In other words: Don’t just dream it, do it. Here and now.


3 1/2. It evolves SlideShare beyond a place where old decks go to die. Many of us simply use SlideShare as a slide graveyard — a kind of storage plot to host them after a talk. But here LinkedIn uses SlideShare as a storytelling platform in its own right.

LinkedIn owns SlideShare, of course, so it nicely highlights the tool’s effectively as a narrative platform by creating what my friend Nancy Duarte calls a Slidedoc, or a mix of visuals and brief text that together tell a richer story.

Anyway, back to Matt…

About a year ago, Matt leaned into his music career full-time. He left his job at the university—“and things have gone from strength to strength for me doing what I want to do and being in control of my own life again,” he told me. Here’s one of his recent videos, via his website:

Good story. At least I think so. You?

Photo credit: Matt Henshaw on Instagram

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23 Responses to Breaking Out of Boring: Tell Unexpected Stories

  1. I think so, too, Ann. This is a great story about discovering our passion, then driving head-on into this world by using the vehicles, the tools, that are just sitting there, waiting to take us where we need and want to go.

  2. Tinu says:

    Mm. Not only is it a great story, it’s great rebranding for LinkedIn, and they made a customer the star of the story. I *loved* that slide and coupled with your post it has inspired a lot of creativity in me.

    Not an easy task these days LOL.

  3. Brilliant story, for sure. I think the best call to action is for people to improve their profiles. That’s where they can really work on telling their stories. This story is a great way to inspire LinkedIn users to help them help themselves. 🙂

  4. Hunter Boyle says:

    Love this post, Ann.

    I have several musician/artist friends who haven’t really picked up on LinkedIn because of that white-collar business perception. But this is a great case for how the site is evolving and why more creatives should care, because the social side is amazing for relationships and opportunities. I’ll be sharing this with them ASAP.

    This line also rocked: “Be specific enough to be believable, but universal enough to be relevant.”

    Looking forward to the new book!

    Cheers — Hunter

    • Ann Handley says:

      Thanks, my friend. I’ve noticed more artists on there recently, so I guess that perception is starting to change. Clearly LinkedIn itself is a driving force behind that, too.

  5. Heya i’m for the primary time here. I came across this board and I find It truly useful & it helped me out much. I’m hoping to provide one thing again and aid others like you helped me.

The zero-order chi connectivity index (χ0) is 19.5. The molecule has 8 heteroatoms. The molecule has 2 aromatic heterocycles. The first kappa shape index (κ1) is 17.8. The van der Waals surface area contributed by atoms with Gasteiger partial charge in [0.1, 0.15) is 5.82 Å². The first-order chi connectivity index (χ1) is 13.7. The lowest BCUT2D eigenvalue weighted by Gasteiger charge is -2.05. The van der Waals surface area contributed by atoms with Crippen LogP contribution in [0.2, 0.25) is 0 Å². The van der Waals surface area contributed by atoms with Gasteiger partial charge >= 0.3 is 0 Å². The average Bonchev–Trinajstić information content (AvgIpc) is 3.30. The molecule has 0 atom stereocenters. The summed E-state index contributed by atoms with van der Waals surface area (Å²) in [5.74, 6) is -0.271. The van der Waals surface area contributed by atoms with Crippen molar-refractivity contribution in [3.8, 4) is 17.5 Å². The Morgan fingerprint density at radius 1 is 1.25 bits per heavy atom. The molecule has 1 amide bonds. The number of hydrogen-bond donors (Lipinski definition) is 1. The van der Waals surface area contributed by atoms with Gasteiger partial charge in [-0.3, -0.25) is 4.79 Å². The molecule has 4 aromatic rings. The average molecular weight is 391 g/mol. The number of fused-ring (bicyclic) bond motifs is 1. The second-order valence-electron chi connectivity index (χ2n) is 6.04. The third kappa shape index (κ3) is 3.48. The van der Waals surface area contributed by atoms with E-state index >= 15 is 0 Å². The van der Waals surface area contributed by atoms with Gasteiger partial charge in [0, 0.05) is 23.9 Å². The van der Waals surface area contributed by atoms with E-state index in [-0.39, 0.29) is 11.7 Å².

6. Brian Blake says:

    LinkedIn is, by far, the most useful platform for business right now… especially for the B2B marketer. We recently deleted our Facebook profile in order to give ourselves the time to fully focus on LinkedIn… and it couldn’t have been a better move. We’re getting phenomenal exposure to the ‘right’ audience. Our efforts have sparked some great conversations and a few very promising leads.

    Thanks for sharing this, Ann. I can’t wait to read your new book!

  7. BDC says:

    If it wasn’t for boring then you wouldn’t have to come up with exciting and motivating stories to create a brand name!

  8. Very nice post. Many organizations still have very strict rules related to online profile management and promotion. Customer experience leaders speak about personalization, but how to manage it all is a big challenge.

  9. Ann, Thanks for writing this post. It’s very inspiring and gets at exactly how we should be thinking. So many takeaways that I can’t wait to get started at updating my profile and rethinking how I can present my information.

  10. Tom Bentley says:

    Ann, solid stuff, thanks. I’ve been slowly tinkering with my LI profile, and spending a sprinkling more time there—I’ll continue to do both, with renewed vigor. And I’ve been messing (technical term) with a SlideShare concept for a bit in the cloud—the cloud of my brain that is. Hope to bring that baby to term.


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  13. Matt Henshaw says:

    Many thank you for taking the time out to interview me Ann following the LinkedIn feature, and thank you to all your readers, especially those who have posted a comment.

    I hope you’ll all take a little more time to have a listen to my music and follow me on this journey and see where it takes me !

    Peace, Love & Tea, MHx

  14. Ryan Johnson says:

    Good stuff, Ann! I’m going to link to this in our article!

  15. Ocha Nix says:

    A very interesting story, one that parallels an article I wrote this past summer. I asked the question, so how do you engage your listener without boring them or worse, chasing them away? And like number 2 says, put the customer at the center of the story. Your customers are just like kids or anyone for that matter when it comes to stories. Everybody loves a good story. When you make it relevant to them, they become engaged. An engaged customer is one that is willing to work allowing for a greater degree of loyalty.